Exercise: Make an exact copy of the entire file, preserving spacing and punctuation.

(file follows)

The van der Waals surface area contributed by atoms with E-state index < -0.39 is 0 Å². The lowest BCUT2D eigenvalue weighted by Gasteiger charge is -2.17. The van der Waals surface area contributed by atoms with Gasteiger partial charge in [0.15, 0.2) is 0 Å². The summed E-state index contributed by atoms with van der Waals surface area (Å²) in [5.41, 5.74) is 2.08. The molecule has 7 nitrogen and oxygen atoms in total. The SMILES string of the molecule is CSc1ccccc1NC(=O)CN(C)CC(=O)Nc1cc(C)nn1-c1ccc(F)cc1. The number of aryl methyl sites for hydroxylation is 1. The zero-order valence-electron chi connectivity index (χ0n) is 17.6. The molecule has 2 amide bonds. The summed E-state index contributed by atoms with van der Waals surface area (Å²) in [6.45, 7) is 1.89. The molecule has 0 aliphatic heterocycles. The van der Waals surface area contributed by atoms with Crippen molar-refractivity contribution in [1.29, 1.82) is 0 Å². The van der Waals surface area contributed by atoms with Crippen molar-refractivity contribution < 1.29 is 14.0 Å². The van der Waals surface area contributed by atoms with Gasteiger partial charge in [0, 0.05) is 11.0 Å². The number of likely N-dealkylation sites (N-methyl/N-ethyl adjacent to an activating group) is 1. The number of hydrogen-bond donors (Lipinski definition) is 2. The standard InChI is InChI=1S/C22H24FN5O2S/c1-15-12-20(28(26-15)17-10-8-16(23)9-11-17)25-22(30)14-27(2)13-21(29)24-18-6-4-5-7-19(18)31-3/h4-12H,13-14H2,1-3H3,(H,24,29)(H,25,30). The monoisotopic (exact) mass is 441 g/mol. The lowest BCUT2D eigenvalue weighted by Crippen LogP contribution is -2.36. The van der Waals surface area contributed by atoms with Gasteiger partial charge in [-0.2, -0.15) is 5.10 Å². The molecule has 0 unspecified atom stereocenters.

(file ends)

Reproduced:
The van der Waals surface area contributed by atoms with E-state index < -0.39 is 0 Å². The lowest BCUT2D eigenvalue weighted by Gasteiger charge is -2.17. The van der Waals surface area contributed by atoms with Gasteiger partial charge in [0.15, 0.2) is 0 Å². The summed E-state index contributed by atoms with van der Waals surface area (Å²) in [5.41, 5.74) is 2.08. The molecule has 7 nitrogen and oxygen atoms in total. The SMILES string of the molecule is CSc1ccccc1NC(=O)CN(C)CC(=O)Nc1cc(C)nn1-c1ccc(F)cc1. The number of aryl methyl sites for hydroxylation is 1. The zero-order valence-electron chi connectivity index (χ0n) is 17.6. The molecule has 2 amide bonds. The summed E-state index contributed by atoms with van der Waals surface area (Å²) in [6.45, 7) is 1.89. The molecule has 0 aliphatic heterocycles. The van der Waals surface area contributed by atoms with Crippen molar-refractivity contribution in [1.29, 1.82) is 0 Å². The van der Waals surface area contributed by atoms with Crippen molar-refractivity contribution < 1.29 is 14.0 Å². The van der Waals surface area contributed by atoms with Gasteiger partial charge in [0, 0.05) is 11.0 Å². The number of likely N-dealkylation sites (N-methyl/N-ethyl adjacent to an activating group) is 1. The number of hydrogen-bond donors (Lipinski definition) is 2. The standard InChI is InChI=1S/C22H24FN5O2S/c1-15-12-20(28(26-15)17-10-8-16(23)9-11-17)25-22(30)14-27(2)13-21(29)24-18-6-4-5-7-19(18)31-3/h4-12H,13-14H2,1-3H3,(H,24,29)(H,25,30). The monoisotopic (exact) mass is 441 g/mol. The lowest BCUT2D eigenvalue weighted by Crippen LogP contribution is -2.36. The van der Waals surface area contributed by atoms with Gasteiger partial charge in [-0.2, -0.15) is 5.10 Å². The molecule has 0 unspecified atom stereocenters.